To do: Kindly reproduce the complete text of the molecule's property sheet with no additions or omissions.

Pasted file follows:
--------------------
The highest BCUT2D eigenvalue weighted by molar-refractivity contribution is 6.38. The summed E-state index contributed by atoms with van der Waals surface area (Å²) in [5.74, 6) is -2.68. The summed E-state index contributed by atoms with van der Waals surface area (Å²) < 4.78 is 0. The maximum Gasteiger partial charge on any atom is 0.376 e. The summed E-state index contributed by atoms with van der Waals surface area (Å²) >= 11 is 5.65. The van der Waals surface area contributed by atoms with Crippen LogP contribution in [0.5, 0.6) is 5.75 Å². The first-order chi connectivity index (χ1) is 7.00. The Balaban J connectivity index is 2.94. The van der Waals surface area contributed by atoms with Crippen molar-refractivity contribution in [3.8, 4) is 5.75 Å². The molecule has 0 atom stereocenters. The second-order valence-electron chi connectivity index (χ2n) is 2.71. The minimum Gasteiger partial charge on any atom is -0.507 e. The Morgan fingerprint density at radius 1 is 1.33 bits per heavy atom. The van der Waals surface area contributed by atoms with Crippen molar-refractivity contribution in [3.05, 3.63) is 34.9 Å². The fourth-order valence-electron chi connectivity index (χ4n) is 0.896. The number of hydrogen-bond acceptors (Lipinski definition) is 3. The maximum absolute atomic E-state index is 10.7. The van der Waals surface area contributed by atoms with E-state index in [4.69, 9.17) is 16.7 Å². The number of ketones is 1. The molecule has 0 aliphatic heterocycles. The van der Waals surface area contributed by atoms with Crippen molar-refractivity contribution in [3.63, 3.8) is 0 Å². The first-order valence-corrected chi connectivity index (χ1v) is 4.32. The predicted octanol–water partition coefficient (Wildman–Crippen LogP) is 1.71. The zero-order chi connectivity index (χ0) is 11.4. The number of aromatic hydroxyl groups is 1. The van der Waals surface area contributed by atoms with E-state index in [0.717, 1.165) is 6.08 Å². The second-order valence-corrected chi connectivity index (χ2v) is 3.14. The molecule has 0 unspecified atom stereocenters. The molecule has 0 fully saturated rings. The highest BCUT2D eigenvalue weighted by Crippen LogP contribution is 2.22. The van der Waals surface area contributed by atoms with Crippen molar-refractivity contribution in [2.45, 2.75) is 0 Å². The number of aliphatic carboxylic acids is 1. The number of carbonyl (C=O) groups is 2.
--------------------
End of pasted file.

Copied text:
The highest BCUT2D eigenvalue weighted by molar-refractivity contribution is 6.38. The summed E-state index contributed by atoms with van der Waals surface area (Å²) in [5.74, 6) is -2.68. The summed E-state index contributed by atoms with van der Waals surface area (Å²) < 4.78 is 0. The maximum Gasteiger partial charge on any atom is 0.376 e. The summed E-state index contributed by atoms with van der Waals surface area (Å²) >= 11 is 5.65. The van der Waals surface area contributed by atoms with Crippen LogP contribution in [0.5, 0.6) is 5.75 Å². The first-order chi connectivity index (χ1) is 7.00. The Balaban J connectivity index is 2.94. The van der Waals surface area contributed by atoms with Crippen molar-refractivity contribution in [3.8, 4) is 5.75 Å². The molecule has 0 atom stereocenters. The second-order valence-electron chi connectivity index (χ2n) is 2.71. The minimum Gasteiger partial charge on any atom is -0.507 e. The Morgan fingerprint density at radius 1 is 1.33 bits per heavy atom. The van der Waals surface area contributed by atoms with Crippen molar-refractivity contribution in [3.05, 3.63) is 34.9 Å². The fourth-order valence-electron chi connectivity index (χ4n) is 0.896. The number of hydrogen-bond acceptors (Lipinski definition) is 3. The maximum absolute atomic E-state index is 10.7. The van der Waals surface area contributed by atoms with E-state index in [4.69, 9.17) is 16.7 Å². The number of ketones is 1. The molecule has 0 aliphatic heterocycles. The van der Waals surface area contributed by atoms with Crippen molar-refractivity contribution in [3.63, 3.8) is 0 Å². The first-order valence-corrected chi connectivity index (χ1v) is 4.32. The predicted octanol–water partition coefficient (Wildman–Crippen LogP) is 1.71. The zero-order chi connectivity index (χ0) is 11.4. The number of aromatic hydroxyl groups is 1. The van der Waals surface area contributed by atoms with E-state index in [0.717, 1.165) is 6.08 Å². The second-order valence-corrected chi connectivity index (χ2v) is 3.14. The molecule has 0 unspecified atom stereocenters. The molecule has 0 fully saturated rings. The highest BCUT2D eigenvalue weighted by Crippen LogP contribution is 2.22. The van der Waals surface area contributed by atoms with Crippen molar-refractivity contribution in [2.45, 2.75) is 0 Å². The number of aliphatic carboxylic acids is 1. The number of carbonyl (C=O) groups is 2.